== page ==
“Pretty excited to go to Boston,” Pomeranz said. “It’s a great city, great team. They’ve been doing well all year. They’re right there in the race. It’s real exciting to go a team like that. They want to win here, and I want to win, too, so I’m excited.”
He’ll make his Red Sox debut on Wednesday against the Giants, the team he had been scheduled to face on Sunday, which instead turned out to be the day he joined the Red Sox and met his new teammates.
“I can’t really get away from them,” he joked.
The 6-foot-6 left-hander arrives in Boston with some major expectations for how he’ll help boost the rotation. He has never pitched in a big market before, but he says he’s ready.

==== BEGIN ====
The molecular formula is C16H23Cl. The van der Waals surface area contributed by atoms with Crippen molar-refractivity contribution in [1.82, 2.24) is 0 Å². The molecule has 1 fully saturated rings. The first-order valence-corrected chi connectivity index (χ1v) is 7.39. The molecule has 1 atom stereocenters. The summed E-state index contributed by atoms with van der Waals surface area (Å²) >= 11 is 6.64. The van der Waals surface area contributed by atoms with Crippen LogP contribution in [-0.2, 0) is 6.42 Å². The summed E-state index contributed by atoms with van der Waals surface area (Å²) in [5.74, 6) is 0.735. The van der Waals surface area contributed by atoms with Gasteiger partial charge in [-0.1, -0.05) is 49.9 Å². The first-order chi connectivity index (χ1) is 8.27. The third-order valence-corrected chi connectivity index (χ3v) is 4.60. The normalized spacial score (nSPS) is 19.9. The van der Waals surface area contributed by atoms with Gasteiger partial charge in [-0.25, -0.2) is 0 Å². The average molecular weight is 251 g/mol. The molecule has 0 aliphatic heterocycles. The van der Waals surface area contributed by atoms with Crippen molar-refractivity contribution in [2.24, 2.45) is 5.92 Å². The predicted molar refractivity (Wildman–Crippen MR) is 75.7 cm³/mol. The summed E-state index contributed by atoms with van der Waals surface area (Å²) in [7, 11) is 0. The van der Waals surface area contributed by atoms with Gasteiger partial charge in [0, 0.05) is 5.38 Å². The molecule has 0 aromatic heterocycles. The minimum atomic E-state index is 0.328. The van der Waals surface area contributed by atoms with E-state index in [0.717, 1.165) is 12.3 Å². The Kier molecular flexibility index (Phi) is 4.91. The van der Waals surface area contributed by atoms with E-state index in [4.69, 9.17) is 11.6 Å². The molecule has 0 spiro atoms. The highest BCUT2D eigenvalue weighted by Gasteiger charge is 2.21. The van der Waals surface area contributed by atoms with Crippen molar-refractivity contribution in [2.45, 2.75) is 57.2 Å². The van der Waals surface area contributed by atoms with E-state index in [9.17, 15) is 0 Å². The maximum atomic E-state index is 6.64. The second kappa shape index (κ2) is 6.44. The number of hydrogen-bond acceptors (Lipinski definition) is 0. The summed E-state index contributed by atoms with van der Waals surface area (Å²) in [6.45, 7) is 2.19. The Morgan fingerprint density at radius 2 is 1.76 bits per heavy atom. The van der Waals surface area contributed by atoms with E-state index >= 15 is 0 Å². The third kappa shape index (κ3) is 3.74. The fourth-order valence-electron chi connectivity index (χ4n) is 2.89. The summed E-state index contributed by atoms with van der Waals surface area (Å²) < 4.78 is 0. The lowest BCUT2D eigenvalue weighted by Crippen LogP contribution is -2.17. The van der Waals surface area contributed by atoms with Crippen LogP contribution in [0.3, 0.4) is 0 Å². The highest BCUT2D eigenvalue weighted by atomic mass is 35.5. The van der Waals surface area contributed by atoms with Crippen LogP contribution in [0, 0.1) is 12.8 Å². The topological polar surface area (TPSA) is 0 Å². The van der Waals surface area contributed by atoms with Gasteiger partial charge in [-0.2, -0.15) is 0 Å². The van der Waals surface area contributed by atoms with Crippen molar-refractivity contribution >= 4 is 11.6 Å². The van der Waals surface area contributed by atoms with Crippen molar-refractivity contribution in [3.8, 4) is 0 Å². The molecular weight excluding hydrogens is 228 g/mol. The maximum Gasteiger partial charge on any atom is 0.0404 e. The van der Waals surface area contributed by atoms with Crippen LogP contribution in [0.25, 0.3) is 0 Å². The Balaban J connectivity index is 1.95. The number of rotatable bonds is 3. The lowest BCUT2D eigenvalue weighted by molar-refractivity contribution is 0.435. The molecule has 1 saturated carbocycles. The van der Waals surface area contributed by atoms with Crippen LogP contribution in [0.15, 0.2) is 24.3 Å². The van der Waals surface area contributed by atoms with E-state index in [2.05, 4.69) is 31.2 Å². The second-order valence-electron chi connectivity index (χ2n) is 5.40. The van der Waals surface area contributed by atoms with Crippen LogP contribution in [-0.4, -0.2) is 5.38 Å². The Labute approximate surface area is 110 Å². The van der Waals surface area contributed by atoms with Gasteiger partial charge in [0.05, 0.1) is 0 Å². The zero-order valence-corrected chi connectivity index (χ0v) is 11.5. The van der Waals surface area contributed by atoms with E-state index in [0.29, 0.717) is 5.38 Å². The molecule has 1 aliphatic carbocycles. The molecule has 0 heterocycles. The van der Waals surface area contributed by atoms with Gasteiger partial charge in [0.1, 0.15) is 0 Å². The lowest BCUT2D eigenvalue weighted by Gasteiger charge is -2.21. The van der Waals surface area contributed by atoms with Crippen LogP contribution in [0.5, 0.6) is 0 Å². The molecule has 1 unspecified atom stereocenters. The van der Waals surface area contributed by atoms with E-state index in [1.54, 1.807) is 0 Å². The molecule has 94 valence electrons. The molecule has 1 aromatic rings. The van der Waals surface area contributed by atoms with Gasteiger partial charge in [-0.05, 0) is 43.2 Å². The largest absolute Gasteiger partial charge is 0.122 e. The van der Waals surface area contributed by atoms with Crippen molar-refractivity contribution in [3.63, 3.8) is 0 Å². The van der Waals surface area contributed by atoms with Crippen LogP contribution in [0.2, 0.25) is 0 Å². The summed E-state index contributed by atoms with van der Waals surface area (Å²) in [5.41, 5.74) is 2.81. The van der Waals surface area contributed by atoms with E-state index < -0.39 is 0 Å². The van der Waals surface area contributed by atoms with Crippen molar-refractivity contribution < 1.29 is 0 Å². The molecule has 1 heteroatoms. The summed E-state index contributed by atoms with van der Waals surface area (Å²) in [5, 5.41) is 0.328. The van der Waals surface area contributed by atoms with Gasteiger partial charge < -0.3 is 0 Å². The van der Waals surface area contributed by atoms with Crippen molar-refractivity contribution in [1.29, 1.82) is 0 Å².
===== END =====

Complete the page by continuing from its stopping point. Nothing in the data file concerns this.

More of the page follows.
“I’ve done literally everything there is to do on a baseball field as a pitcher,” he said. “I’m pretty prepared for anything. You could shove me out there in any situation. I’ve done it. I have a routine. I’ll stick to my routine.”
Pomeranz threw a bullpen in front of manager John Farrell and staff on Sunday afternoon. The games start counting for real on Wednesday. Pomerantz is just happy to look around the clubhouse and see so many fellow Tennessee natives, from David Price to Bryce Brentz to Mookie Betts. He played with Steven Wright in the minors. He actually faced Price in high school when the Red Sox ace was an outfielder, striking him out once and allowing a hit.
“That’s the glory of being with five organizations in six years,” Pomeranz said. “You encounter a lot of different people.”
|07.17.16 at 10:03 am ET|
Here’s a look at the action in the Red Sox farm system on Saturday.